Courage and I are coming up on three years together and while I could probably link you to 15 or 20 blog posts in that time where things were so rough that I would have been totally justified in selling him just to be rid of him, things are different now. In some inexplicable way, things just clicked for us this spring. 
code for: outfit needs more sparkles
I can't really pinpoint when or why or how, but I have a better understanding of how to ride and work with him to be successful and he has a better understanding of what I want and how to communicate with me when he needs something. 

I'm sure I'll be compiling hilarious fail pictures for years to come. I acknowledge Courage's fails and flails and opinions and emotions are completely over the top and ridiculous, and yet I'm comfortable with them. He's not trying to hurt me, he's really not mean, and honestly, most of it just makes me laugh.
also we're both devastatingly attractive have nice asses
On a deeper level, Courage and I have a lot in common--we're sensitive stoics, right up until we aren't. We're willing to work our tail ends off for a silly cause as long as it's for a friend, but we cannot be bothered to blink on cue for someone we don't like.

Courage knows how to push ALL my buttons and from time to time, he does it (I also know how to push his buttons, but I'm usually enough of a grownup/value my life enough not to try it). That's becoming less often though as I figure out how to communicate with him.
one step at a time
He's not an easy horse and he doesn't choose to go well for a lot of people. The way to get through to him isn't generally the shortest, most obvious, or quickest way. I love the challenge of explaining something to him and I really love when he actually gets it and then prances around in his usual victory-dance-look-at-me-I'm-the-best sort of way.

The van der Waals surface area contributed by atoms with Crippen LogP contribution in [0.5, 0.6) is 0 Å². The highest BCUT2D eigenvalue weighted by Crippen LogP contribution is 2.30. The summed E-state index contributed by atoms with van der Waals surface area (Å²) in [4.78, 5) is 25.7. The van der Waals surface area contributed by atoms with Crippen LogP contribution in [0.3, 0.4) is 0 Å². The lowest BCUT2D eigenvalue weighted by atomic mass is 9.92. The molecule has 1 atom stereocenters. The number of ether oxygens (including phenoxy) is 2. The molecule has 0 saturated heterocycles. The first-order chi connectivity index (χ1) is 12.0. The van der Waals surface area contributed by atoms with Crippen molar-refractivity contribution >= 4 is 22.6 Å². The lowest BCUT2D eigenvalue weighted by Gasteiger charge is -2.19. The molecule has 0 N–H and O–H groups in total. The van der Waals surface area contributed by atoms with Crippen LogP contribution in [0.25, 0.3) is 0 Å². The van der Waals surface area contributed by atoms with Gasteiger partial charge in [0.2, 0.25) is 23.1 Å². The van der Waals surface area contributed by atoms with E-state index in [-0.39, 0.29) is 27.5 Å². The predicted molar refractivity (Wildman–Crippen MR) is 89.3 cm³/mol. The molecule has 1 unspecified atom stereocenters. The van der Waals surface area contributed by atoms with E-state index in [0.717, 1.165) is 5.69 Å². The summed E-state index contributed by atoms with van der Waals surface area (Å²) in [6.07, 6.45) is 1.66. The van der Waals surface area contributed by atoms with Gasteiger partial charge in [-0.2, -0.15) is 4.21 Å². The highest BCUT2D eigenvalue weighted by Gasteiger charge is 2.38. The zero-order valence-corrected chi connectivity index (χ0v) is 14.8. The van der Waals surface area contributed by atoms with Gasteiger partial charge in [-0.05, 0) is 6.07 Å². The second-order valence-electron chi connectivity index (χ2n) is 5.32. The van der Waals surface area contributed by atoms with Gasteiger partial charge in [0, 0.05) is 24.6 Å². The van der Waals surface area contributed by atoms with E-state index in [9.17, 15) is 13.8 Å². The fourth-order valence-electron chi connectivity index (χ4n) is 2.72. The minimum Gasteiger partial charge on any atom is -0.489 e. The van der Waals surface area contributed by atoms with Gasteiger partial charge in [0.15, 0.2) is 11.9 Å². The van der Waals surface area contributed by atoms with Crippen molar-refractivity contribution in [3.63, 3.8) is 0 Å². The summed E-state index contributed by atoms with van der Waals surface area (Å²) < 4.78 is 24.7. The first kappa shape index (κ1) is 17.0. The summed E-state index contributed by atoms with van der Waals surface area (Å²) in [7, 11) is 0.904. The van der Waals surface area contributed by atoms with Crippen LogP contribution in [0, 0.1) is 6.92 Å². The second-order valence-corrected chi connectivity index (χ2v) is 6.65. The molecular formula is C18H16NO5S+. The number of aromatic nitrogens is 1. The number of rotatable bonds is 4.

best at... this
He's not for everyone and he doesn't have to be. He's my horse and I'm lucky to have him. 

Tuesday, May 24, 2016

Teach Me Tuesday: Stable to Street

Marissa made a couple of posts lately about what being a horse girl means in her life and it got me thinking: how does your interaction with the horse world change the way you interact with the rest of the normal-people world?

I know it's changed me.

From Izzy, I learned that I was tougher and braver than I ever thought. I learned how to peel myself up off the ground, get back in the saddle, and just keep kicking.

I also learned when to say enough. I learned that it's better to be a little smarter and a little less brave than to just keep forcing something that's never going to work.

From Cuna, I learned that partners are there for each other, that life is supposed to be fun, and that a relationship means you take care of each other no matter what.

Courage is still with me and I hate to draw conclusions because that is just too ominous, but I will say that the relationships forged in the barn have proved over and over to be the strongest and most meaningful in my life. No one understands a horse girl quite like another horse girl.

So what about you--how have the people and horses in your life made you a better, stronger, or more interesting person?


Monday, May 23, 2016